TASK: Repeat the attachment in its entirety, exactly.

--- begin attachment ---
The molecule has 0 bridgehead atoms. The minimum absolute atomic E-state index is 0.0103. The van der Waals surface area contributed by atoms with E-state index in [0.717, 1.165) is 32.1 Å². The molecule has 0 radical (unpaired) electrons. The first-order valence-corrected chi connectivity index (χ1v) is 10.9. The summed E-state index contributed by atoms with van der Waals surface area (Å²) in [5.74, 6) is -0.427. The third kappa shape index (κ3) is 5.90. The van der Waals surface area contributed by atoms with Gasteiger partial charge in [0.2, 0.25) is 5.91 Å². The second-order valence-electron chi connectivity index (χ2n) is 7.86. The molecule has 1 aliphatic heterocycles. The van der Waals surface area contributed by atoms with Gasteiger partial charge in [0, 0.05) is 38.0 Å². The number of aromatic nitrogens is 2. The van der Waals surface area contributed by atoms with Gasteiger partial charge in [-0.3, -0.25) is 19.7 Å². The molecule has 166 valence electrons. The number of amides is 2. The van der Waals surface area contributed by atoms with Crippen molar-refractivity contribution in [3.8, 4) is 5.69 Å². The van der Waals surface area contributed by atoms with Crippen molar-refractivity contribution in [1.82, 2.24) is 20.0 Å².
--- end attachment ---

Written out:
The molecule has 0 bridgehead atoms. The minimum absolute atomic E-state index is 0.0103. The van der Waals surface area contributed by atoms with E-state index in [0.717, 1.165) is 32.1 Å². The molecule has 0 radical (unpaired) electrons. The first-order valence-corrected chi connectivity index (χ1v) is 10.9. The summed E-state index contributed by atoms with van der Waals surface area (Å²) in [5.74, 6) is -0.427. The third kappa shape index (κ3) is 5.90. The van der Waals surface area contributed by atoms with Gasteiger partial charge in [0.2, 0.25) is 5.91 Å². The second-order valence-electron chi connectivity index (χ2n) is 7.86. The molecule has 1 aliphatic heterocycles. The van der Waals surface area contributed by atoms with Gasteiger partial charge in [0, 0.05) is 38.0 Å². The number of aromatic nitrogens is 2. The van der Waals surface area contributed by atoms with Gasteiger partial charge in [-0.3, -0.25) is 19.7 Å². The molecule has 166 valence electrons. The number of amides is 2. The van der Waals surface area contributed by atoms with Crippen molar-refractivity contribution in [3.8, 4) is 5.69 Å². The van der Waals surface area contributed by atoms with Crippen molar-refractivity contribution in [1.82, 2.24) is 20.0 Å².